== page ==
Too many answers?

Someone I know recently stated – with absolute certainty – that the Ford Foundation, established with a fortune that was made in Detroit, has turned its back on that city.  That’s harsh!

Is your first impulse to dismiss the statement, the speaker, or both? What if it came from a donor, or a board member, or a prospect? It would be a mistake to toss it aside too soon, no matter who said it.

We  can easily shoot this down, right?
Detroit has and is currently receiving substantial, coordinated support from Ford and other local foundations…The Ford family has 12 foundations based in Detroit..All the assets of all area foundations could not save Detroit…How much is enough, anyway?…The best use of foundation grants is leverage…Who says a foundation, or even a donor, is obligated to support its home town?…, Would it make any difference if Ford moved to Detroit?…Foundations themselves have been grappling with these issues since the beginning of time…etc.I unloaded my entire arsenal; it didn’t work. Too much inside baseball. Getting stuck in who’s right and who’s wrong is useless.  And who likes being told – explicitly or implicitly – that he doesn’t know what he is talking about?   In the context of building relationships –  which is what fundraisers do – you’re missing the point if you take it only as a statement about Detroit or The Ford Foundation, and stop there.

The romance of questions and answers
My source won’t like this, but I see it as hypothesis - a question - rather than a statement. As such it becomes loaded with value: from the role of private foundations in our society, to the plight of decaying cities, to how nonprofits and private foundations are viewed by the general public, or -especially important for fundraisers – to an opportunity to get inside a donor’s head.

 

I love questions; they are so much more fun than answers. Questions keep things moving; answers create the illusion that our work is finished. Rather than coming up with answers, most successful research raises new questions. Questions are essential to building relationships of all kinds. Questions are powerful. A recent New York Times article, quoted President Obama raising the Heisenberg principle of physics: “...Me asking the question changes the answer.”

 I’m suspicious of answers because I think it’s dangerous to stop asking. It’s also dangerous to stop listening because we think we know better.  And listening is an essential skill for fundraisers – or anyone else, for that matter. Facts can fool you by. masquerading as answers.The comment that started all this may tell us the speaker is not a prospect.  That’s an answer; it will bring things to a halt. And if that is the case, we should stop there.

Can we get real?
Pressured to come up with answers, we often respond by positioning ourselves as experts – expert fundraisers, expert social service providers, expert educators, expert art curators, etc. That can stop the questions and diminish our effectiveness.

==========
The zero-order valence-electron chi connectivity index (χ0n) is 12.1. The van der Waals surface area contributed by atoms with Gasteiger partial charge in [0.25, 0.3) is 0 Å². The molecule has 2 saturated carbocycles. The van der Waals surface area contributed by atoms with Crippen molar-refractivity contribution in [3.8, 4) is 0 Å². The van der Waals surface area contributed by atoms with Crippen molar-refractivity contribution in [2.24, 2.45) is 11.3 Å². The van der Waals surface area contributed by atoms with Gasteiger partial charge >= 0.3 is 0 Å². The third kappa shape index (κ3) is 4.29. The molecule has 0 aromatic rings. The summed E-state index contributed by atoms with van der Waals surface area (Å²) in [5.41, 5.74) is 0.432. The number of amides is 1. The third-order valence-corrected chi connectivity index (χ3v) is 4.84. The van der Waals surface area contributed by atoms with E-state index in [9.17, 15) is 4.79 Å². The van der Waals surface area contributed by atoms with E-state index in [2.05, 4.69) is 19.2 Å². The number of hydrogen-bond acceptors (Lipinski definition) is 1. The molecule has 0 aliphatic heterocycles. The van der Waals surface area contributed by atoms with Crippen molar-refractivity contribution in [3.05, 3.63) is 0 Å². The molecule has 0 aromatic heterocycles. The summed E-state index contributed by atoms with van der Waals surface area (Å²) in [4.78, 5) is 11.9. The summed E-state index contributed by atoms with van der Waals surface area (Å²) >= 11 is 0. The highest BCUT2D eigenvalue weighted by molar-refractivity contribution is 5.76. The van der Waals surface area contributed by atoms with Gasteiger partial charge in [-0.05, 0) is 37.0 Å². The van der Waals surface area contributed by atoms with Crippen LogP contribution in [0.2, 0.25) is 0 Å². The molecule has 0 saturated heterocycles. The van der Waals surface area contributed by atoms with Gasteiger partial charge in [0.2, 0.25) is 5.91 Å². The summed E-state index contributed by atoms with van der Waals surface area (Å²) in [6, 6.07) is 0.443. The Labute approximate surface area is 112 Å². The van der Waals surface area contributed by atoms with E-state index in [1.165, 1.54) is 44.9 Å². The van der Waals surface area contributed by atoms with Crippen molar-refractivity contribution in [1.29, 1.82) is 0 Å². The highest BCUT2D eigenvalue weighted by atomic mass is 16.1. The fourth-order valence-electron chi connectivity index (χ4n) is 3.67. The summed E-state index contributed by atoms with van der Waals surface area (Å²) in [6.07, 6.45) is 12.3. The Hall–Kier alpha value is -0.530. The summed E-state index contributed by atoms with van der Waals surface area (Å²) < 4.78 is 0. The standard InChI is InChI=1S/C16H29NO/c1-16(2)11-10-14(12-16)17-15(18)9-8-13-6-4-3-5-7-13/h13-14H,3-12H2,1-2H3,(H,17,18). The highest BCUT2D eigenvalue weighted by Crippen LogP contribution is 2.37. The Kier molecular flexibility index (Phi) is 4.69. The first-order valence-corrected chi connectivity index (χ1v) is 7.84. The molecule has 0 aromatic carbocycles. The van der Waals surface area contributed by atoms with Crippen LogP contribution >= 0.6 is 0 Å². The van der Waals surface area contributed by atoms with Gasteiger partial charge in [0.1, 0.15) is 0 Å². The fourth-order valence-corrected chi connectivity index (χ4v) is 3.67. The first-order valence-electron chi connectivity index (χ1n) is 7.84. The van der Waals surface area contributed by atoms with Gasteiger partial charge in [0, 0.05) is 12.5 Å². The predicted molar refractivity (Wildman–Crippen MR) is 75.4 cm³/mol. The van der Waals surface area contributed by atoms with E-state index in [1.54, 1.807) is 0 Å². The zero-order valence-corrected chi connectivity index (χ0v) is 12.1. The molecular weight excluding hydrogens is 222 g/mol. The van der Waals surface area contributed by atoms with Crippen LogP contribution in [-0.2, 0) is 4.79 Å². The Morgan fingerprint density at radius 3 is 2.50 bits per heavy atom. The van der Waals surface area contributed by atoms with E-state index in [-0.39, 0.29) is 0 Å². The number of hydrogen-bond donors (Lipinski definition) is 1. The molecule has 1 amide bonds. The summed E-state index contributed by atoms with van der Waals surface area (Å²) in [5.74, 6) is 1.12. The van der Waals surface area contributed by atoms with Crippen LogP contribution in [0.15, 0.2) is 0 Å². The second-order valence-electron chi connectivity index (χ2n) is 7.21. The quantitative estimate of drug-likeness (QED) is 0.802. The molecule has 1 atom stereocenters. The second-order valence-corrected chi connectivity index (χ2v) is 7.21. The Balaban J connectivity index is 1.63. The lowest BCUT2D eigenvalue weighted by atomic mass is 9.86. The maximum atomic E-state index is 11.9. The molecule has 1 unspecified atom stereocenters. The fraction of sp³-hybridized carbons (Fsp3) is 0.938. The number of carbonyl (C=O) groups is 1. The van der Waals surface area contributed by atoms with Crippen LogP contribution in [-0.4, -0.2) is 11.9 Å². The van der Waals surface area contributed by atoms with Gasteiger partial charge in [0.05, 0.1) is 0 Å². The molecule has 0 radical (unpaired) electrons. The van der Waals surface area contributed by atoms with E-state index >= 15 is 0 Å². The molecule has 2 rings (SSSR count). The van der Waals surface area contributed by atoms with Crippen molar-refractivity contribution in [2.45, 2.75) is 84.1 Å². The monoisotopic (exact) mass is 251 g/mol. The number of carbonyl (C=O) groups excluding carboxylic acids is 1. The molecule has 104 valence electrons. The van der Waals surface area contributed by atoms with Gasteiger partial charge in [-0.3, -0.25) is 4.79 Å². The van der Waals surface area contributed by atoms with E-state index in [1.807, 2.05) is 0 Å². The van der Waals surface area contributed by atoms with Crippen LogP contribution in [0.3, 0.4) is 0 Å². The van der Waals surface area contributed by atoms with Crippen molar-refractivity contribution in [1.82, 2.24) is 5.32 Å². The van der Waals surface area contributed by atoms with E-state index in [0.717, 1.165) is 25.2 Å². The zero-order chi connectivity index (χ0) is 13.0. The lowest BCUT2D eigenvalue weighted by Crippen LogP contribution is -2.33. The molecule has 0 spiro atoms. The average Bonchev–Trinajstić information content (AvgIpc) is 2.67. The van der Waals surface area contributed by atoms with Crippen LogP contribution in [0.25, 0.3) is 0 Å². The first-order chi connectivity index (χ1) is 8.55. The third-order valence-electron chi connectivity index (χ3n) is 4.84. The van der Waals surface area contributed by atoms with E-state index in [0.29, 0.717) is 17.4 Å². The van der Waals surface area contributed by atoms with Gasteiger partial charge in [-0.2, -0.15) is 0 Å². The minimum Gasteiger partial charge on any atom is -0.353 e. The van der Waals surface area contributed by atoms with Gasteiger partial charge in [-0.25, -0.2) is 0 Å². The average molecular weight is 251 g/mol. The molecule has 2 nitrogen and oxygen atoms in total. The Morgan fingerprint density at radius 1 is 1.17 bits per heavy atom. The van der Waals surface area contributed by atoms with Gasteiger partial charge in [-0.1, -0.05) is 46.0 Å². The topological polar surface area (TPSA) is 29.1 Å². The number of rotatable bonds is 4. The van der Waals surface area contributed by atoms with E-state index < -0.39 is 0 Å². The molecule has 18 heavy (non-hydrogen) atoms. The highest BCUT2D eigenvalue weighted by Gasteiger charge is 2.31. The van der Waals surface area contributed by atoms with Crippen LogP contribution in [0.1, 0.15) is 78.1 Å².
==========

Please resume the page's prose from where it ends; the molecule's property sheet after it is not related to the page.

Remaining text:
I’m currently helping a client identify new prospects so we can get the right people to attend an introductory event. What’s the best way to present this organization to a New York constituency? I didn’t have the answer.  And I’m supposed to be the expert!  I told them I would have to meet with as many of their supporters as i could and ask them to tell me how they view the organization.  I did just that. As a result, I came up with a much richer and more meaningful case for support than I could have produced on my own, relying only on the staff and existing materials. Fundraisers will recognize this as a variation on the feasibility study, but it’s a waste to use it only for capital campaigns.

In Marketing 101 we learn that it’s not about what we want to tell them; it’s what they want to know. More questions! On behalf of the same client, I’m now asking the host committee, who are inviting their colleagues, for advice on the content of the evening’s program. Everyone who plans to attend will get an email giving them an opportunity to tell us what they want to know. Keeping the questions alive will be the key to our success.

This is often a risky strategy for a fundraiser, or a nonprofit seeking support. Many executive directors and board members don’t want to hear it.

But we have to get somewhere.
At the same time we can’t stay with questions if they are not leading to some kind of meaningful resolution. Nonprofit organizations are under increasing pressure to prove their impact.  This pressure will only increase as young donors take a more hands-on, investment oriented view of their philanthropy. While we can’t say we will eliminate poverty, or get everyone a job, or make everyone smart, we have to show that we are taking meaningful steps to address important aspects of the larger problem – which will remain loaded with questions for a long time to come. This is, by the way, actually a good way to build a grant proposal.

So what about Detroit and the Ford Foundation?
 I don’t have an answer, but I’m sure there are a great number of hypotheses in play.   I hope we don’t come up with too many work-stopping answers  too soon. When we stop questioning, we stop learning. This issue, like so many  nonprofits face every day, will not be resolved effectively unless we hold on to the questions as long as we need to.

 

All the best,

Bonnie

P.S. If you want to add your questions, answers, observations, or whatever, you will enrich the conversation for everyone by responding to this email. You can also chime in on my website, www.bonnieosinski.com, where I will be posting this letter and your comments as a blog.

P.P.S. Let me know if you need fundraising help. The first meeting is always free.

 

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